They hear from us as we beg permission – to install a gas cooker (soon to be banned in the state of Victoria), to camp in a National Park, to walk beyond the limits of a dog beach or to breathe fresh air unencumbered by a porous, bacteria-laden rag strapped to our face. No more begging.

Social media is monitored and censored. Conversations on a windswept beach stay private. So long as we stay quiet, they cannot know our thoughts.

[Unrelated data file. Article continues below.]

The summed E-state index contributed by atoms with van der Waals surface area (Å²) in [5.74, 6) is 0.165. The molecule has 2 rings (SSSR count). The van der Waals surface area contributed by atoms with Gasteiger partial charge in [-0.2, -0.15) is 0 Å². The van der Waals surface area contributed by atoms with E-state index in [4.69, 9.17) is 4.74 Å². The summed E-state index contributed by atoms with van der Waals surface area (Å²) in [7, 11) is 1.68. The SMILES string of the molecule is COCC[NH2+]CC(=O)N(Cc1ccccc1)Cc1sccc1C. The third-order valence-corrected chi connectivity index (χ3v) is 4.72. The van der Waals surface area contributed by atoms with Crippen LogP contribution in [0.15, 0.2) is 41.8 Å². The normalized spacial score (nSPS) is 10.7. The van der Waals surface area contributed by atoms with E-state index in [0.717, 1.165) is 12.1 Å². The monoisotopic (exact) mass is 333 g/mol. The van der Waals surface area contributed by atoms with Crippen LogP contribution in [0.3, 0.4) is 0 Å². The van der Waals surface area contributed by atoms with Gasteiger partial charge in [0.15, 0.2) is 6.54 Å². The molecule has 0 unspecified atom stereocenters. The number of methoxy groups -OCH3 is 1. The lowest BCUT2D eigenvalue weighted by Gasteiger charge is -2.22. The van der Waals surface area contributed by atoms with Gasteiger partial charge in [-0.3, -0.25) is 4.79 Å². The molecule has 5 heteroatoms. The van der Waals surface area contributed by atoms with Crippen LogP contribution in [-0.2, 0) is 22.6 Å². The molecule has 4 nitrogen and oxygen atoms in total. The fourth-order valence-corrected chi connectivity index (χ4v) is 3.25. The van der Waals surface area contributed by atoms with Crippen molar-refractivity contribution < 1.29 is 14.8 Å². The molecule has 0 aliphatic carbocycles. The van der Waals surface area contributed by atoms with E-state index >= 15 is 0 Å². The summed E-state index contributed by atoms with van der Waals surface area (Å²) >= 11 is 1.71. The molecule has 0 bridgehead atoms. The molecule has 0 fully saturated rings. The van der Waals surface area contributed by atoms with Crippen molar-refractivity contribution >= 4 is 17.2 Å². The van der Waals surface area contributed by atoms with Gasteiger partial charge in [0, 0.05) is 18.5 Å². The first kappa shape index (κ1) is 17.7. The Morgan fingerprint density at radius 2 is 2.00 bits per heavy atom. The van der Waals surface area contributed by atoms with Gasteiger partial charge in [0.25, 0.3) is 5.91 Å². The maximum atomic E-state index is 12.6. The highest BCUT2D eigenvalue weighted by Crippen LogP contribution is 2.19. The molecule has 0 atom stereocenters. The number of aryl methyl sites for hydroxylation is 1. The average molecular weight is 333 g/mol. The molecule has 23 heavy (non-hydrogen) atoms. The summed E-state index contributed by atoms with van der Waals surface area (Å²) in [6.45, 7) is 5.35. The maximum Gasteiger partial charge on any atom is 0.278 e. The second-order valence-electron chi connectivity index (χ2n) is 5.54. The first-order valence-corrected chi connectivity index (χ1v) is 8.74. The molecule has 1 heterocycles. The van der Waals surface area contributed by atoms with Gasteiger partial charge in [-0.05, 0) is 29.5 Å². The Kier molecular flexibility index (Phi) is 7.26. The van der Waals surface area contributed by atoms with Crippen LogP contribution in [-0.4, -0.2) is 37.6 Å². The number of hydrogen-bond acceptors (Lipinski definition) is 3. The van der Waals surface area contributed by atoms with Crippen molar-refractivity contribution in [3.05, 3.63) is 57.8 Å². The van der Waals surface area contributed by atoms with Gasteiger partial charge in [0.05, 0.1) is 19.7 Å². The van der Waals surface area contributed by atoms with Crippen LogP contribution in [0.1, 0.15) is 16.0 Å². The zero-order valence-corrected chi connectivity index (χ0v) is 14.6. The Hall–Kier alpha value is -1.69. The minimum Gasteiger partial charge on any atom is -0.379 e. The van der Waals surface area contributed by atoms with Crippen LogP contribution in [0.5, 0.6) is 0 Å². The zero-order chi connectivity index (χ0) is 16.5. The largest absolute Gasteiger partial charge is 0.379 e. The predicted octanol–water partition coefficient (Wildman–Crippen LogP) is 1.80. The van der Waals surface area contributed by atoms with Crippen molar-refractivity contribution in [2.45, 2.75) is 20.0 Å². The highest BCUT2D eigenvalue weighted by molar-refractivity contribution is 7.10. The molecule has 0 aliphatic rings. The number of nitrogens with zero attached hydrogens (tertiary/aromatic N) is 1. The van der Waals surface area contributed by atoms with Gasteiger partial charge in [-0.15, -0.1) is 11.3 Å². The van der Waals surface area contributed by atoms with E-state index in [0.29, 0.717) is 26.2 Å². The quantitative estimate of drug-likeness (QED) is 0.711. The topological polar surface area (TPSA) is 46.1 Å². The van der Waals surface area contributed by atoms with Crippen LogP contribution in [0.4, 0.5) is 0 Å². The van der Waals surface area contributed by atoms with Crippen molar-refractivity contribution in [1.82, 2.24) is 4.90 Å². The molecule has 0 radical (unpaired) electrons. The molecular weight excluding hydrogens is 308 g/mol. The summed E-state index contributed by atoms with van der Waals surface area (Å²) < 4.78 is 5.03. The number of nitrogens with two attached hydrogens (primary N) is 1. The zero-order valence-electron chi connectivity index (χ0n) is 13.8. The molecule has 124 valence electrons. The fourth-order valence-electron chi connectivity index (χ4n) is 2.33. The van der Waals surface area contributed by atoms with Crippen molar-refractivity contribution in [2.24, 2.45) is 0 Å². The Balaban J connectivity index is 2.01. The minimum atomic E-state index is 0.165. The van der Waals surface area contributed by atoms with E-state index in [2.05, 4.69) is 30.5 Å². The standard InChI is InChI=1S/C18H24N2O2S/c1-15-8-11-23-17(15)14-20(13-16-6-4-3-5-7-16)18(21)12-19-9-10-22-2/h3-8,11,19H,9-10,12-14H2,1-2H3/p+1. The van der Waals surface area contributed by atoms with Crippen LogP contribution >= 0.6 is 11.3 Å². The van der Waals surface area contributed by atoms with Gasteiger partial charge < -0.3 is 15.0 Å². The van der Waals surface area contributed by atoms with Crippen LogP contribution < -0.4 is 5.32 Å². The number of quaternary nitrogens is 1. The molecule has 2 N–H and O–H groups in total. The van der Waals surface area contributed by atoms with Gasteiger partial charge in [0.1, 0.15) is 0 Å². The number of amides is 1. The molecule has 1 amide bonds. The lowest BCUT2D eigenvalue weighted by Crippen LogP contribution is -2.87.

So what, left to our own devices, are the things we should be preoccupied with? When not being told by the government and the media what to be excited by, or afraid of, what do we truly value in our brief stay on earth?

If one doesn’t already know, then surely the first thing is to search for it. If our country has disowned us, we clearly need a new country. C S Lewis wrote of this desire in The Weight of Glory: